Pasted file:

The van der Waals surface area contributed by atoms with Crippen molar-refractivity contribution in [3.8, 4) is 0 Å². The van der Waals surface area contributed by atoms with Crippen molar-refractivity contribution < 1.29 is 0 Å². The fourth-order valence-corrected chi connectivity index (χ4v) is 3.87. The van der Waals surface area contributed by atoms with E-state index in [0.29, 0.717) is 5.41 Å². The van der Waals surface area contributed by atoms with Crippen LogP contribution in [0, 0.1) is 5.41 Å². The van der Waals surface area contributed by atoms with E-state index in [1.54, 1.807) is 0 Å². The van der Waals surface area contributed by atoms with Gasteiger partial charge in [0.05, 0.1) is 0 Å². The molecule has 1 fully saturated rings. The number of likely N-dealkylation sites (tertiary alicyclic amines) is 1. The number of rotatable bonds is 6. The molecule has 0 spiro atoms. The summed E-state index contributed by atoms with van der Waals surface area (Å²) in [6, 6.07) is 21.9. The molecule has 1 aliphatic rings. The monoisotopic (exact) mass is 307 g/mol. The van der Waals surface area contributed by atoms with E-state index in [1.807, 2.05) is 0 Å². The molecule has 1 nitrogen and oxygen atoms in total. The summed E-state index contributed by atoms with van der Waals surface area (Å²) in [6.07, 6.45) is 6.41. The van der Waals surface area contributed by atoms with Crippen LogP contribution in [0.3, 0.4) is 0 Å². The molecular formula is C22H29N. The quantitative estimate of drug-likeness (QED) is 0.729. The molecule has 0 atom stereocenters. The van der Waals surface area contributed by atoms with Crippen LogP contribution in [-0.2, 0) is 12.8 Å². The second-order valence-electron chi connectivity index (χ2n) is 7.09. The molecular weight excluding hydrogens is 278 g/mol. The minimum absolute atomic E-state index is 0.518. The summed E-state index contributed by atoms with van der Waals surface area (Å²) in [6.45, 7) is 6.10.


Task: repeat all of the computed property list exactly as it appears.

The van der Waals surface area contributed by atoms with Crippen molar-refractivity contribution in [3.8, 4) is 0 Å². The van der Waals surface area contributed by atoms with Crippen molar-refractivity contribution < 1.29 is 0 Å². The fourth-order valence-corrected chi connectivity index (χ4v) is 3.87. The van der Waals surface area contributed by atoms with E-state index in [0.29, 0.717) is 5.41 Å². The van der Waals surface area contributed by atoms with Crippen LogP contribution in [0, 0.1) is 5.41 Å². The van der Waals surface area contributed by atoms with E-state index in [1.54, 1.807) is 0 Å². The van der Waals surface area contributed by atoms with Gasteiger partial charge in [0.05, 0.1) is 0 Å². The molecule has 1 fully saturated rings. The number of likely N-dealkylation sites (tertiary alicyclic amines) is 1. The number of rotatable bonds is 6. The molecule has 0 spiro atoms. The summed E-state index contributed by atoms with van der Waals surface area (Å²) in [6, 6.07) is 21.9. The molecule has 1 aliphatic rings. The monoisotopic (exact) mass is 307 g/mol. The van der Waals surface area contributed by atoms with E-state index in [1.807, 2.05) is 0 Å². The molecule has 1 nitrogen and oxygen atoms in total. The summed E-state index contributed by atoms with van der Waals surface area (Å²) in [6.07, 6.45) is 6.41. The van der Waals surface area contributed by atoms with Crippen LogP contribution in [0.3, 0.4) is 0 Å². The molecular formula is C22H29N. The quantitative estimate of drug-likeness (QED) is 0.729. The molecule has 0 atom stereocenters. The van der Waals surface area contributed by atoms with Crippen LogP contribution in [-0.2, 0) is 12.8 Å². The second-order valence-electron chi connectivity index (χ2n) is 7.09. The molecular weight excluding hydrogens is 278 g/mol. The minimum absolute atomic E-state index is 0.518. The summed E-state index contributed by atoms with van der Waals surface area (Å²) in [6.45, 7) is 6.10.